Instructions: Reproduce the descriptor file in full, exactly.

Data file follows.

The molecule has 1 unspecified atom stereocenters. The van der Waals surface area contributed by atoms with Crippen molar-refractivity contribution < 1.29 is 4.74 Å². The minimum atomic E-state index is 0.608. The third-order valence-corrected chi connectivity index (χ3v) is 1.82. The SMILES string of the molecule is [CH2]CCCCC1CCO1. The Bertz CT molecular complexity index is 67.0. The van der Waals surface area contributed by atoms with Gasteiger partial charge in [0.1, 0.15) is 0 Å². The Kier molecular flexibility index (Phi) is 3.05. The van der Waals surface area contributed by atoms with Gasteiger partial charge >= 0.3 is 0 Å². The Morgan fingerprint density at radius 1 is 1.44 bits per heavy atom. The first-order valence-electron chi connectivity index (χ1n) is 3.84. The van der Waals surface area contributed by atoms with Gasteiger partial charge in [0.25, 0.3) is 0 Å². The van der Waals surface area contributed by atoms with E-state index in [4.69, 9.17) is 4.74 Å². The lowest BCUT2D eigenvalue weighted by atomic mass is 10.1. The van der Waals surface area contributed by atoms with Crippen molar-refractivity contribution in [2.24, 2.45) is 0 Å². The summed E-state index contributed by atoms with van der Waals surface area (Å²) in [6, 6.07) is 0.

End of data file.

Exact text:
The molecule has 1 unspecified atom stereocenters. The van der Waals surface area contributed by atoms with Crippen molar-refractivity contribution < 1.29 is 4.74 Å². The minimum atomic E-state index is 0.608. The third-order valence-corrected chi connectivity index (χ3v) is 1.82. The SMILES string of the molecule is [CH2]CCCCC1CCO1. The Bertz CT molecular complexity index is 67.0. The van der Waals surface area contributed by atoms with Gasteiger partial charge in [0.1, 0.15) is 0 Å². The Kier molecular flexibility index (Phi) is 3.05. The van der Waals surface area contributed by atoms with Gasteiger partial charge >= 0.3 is 0 Å². The Morgan fingerprint density at radius 1 is 1.44 bits per heavy atom. The first-order valence-electron chi connectivity index (χ1n) is 3.84. The van der Waals surface area contributed by atoms with Gasteiger partial charge in [0.25, 0.3) is 0 Å². The van der Waals surface area contributed by atoms with E-state index in [4.69, 9.17) is 4.74 Å². The lowest BCUT2D eigenvalue weighted by atomic mass is 10.1. The van der Waals surface area contributed by atoms with Crippen molar-refractivity contribution in [2.24, 2.45) is 0 Å². The summed E-state index contributed by atoms with van der Waals surface area (Å²) in [6, 6.07) is 0.